How Will We Operate in the Future World of Work?
Author and Consultant Jim Collins says, “When a calamitous event clobbers an industry or the overall economy, companies fall into one of three categories: those that pull ahead, those that fall behind, and those that die. The disruption itself does not determine your category. You do.” The question is, which business category do you fall under? Pre-COVID companies already needed to be agile to stay ahead, now, simply put, agile companies are the ones who will pull ahead and not die.
In September 2019, before the pandemic struck McKinsey reported that, “Digitisation and automation could result in a net gain of up to 1.2 million jobs in South Africa by 2030, and companies need to move fast to capitalise on these opportunities.” This prediction was more spot-on that we could have imagined because within the space of six months, it was digitisation or the ability to digitise rapidly which saw businesses pull ahead, fall behind or disappear.
The South African Fashion Week Model:
SA Fashion week is a good example of how a company can fortify itself strategically to face the unknown. Their pivot to online shows worked because they had they already had the readiness factor in place and sought to address their current relevance and then their necessary reinvention.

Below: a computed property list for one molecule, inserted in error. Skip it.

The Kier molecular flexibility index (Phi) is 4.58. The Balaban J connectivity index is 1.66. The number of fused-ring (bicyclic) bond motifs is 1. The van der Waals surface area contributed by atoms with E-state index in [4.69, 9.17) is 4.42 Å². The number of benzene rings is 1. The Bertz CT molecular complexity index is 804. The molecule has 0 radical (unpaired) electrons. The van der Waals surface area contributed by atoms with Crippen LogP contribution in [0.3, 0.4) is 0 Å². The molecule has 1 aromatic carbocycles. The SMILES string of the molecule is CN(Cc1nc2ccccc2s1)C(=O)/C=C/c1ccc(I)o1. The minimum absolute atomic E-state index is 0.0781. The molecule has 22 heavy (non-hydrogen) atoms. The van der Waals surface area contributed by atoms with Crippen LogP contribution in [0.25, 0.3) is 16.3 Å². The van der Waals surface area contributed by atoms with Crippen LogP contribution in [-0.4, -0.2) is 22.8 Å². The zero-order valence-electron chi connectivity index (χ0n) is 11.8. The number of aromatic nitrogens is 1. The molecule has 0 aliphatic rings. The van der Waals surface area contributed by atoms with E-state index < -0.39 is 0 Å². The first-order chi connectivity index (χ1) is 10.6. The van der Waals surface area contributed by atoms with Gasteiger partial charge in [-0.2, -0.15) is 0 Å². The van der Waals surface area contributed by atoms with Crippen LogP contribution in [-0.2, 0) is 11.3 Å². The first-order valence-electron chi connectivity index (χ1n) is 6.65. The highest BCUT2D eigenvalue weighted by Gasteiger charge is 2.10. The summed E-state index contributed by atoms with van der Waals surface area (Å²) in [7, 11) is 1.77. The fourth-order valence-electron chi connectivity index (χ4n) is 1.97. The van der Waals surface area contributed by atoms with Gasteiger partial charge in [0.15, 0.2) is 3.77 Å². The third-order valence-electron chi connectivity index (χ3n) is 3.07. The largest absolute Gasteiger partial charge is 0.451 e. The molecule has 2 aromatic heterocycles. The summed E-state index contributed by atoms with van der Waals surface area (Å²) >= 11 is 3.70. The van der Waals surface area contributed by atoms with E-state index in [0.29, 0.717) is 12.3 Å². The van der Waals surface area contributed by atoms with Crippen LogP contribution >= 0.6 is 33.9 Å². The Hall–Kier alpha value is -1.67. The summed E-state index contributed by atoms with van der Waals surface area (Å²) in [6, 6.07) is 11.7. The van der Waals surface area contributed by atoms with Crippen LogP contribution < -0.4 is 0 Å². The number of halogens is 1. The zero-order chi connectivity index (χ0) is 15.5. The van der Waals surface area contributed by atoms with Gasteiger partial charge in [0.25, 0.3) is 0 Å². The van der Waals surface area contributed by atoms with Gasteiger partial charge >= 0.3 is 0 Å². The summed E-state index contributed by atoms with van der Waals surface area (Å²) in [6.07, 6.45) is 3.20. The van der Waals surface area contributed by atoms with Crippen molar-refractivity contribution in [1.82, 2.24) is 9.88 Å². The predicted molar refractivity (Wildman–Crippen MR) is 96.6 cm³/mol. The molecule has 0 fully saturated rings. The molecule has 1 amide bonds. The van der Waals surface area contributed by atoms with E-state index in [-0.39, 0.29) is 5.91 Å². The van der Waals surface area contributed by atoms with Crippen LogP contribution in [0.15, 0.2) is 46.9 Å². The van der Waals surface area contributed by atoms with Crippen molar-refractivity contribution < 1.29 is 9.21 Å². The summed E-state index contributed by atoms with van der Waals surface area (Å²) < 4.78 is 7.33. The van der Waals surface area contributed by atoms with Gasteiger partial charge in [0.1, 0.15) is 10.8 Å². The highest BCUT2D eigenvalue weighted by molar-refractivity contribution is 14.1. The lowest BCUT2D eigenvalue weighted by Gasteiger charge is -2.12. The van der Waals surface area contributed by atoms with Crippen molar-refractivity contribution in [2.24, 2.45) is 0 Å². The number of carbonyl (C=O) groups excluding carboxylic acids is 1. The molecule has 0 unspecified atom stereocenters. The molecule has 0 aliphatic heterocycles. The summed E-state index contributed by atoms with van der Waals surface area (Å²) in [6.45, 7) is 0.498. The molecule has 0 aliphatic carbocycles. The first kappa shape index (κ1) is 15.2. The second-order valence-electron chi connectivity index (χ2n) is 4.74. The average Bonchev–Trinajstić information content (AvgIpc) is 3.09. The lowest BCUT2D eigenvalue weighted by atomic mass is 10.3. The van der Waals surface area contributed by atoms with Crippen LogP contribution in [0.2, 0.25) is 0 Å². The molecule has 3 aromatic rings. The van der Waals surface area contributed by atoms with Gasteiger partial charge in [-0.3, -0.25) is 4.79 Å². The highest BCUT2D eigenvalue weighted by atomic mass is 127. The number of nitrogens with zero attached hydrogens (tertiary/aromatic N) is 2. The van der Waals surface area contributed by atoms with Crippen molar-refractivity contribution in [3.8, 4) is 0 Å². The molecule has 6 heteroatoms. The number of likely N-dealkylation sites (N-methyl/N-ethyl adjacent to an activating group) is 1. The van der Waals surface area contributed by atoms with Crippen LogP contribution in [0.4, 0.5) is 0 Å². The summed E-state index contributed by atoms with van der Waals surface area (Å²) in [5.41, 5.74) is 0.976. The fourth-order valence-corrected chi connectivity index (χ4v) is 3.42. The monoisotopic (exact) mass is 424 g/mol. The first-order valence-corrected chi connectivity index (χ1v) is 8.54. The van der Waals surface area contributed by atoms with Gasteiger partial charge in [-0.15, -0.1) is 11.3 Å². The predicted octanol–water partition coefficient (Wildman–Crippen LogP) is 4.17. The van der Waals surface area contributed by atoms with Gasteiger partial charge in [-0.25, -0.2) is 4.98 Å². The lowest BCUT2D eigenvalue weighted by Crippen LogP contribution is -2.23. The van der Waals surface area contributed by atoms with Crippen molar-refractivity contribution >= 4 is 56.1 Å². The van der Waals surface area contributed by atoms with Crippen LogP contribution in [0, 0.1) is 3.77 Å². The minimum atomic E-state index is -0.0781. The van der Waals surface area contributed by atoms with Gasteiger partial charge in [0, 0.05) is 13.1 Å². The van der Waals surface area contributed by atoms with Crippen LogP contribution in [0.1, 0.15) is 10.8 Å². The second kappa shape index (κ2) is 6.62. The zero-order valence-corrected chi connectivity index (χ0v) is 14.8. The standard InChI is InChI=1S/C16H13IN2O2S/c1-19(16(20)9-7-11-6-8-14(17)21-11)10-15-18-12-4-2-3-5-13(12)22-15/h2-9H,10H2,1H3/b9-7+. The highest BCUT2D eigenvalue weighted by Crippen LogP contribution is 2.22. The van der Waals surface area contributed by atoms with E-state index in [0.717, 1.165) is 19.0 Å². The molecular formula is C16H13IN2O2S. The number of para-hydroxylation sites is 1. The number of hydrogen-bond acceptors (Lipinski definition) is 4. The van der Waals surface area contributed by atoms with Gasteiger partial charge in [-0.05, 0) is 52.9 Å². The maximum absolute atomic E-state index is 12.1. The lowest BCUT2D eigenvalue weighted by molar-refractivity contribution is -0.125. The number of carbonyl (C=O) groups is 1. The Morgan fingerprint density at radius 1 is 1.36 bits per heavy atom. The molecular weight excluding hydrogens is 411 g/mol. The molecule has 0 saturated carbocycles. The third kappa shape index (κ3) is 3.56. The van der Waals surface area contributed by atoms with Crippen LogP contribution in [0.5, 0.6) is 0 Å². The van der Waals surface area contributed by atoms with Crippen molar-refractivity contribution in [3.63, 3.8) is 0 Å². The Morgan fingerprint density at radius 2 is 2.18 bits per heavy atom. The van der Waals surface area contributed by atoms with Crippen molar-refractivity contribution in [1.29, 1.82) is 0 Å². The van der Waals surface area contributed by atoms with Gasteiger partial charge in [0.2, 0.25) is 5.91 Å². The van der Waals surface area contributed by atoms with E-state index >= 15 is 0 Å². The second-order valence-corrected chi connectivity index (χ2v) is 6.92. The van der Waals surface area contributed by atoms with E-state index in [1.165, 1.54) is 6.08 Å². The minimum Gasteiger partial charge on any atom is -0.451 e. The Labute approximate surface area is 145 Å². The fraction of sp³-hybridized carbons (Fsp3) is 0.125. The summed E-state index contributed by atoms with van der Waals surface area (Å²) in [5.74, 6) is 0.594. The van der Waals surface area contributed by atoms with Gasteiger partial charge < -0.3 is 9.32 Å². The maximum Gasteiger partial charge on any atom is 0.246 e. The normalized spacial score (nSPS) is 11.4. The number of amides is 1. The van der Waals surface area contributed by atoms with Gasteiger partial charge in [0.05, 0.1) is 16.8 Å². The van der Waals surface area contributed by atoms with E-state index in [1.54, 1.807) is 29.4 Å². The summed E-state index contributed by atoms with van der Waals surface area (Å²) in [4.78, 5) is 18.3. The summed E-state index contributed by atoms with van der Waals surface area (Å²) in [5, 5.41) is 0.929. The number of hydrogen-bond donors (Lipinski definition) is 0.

CEO of SA Fashion Week, Lucilla Booyzen, says the company was already rethinking the future of the business before the government banned mass events, “Since January we’ve been developing a plan B,” says, “We are going to shoot the collections in isolation because the designers have already started designing their sample collections.”
Lucilla Booyzen also notes that they were already concerned that the shows were becoming less about the designers’ collections and more about the people attending them. “Rather than spending lots of money and having big venues, we were looking at new ways of showing collections.” This, coupled with the fact criticism about the wastefulness of the fashion industry meant that becoming more “climate friendly” was already on the cards. SA Fashion week going digital makes it more sustainably relevant in the long term as runway shows use fewer models, make-up artists and production crew while more relevant people, such as health specialists, are brought on board to ensure a safe working environment.
The decision to take the Spring/Summer 2020 shows online impacted not only SA Fashion Week as a business, but everyone involved in it. In other words the whole industry needed to be on board to pivot and reinvent. As Neo Serati Mofammere, designer of the Johannesburg based label Nao Serati, says, “Right now Instagram is the strongest way to market and some people are using influencers. It doesn’t work for everybody but some designers would rather have an influencer wear their garments and some use good old word of mouth.”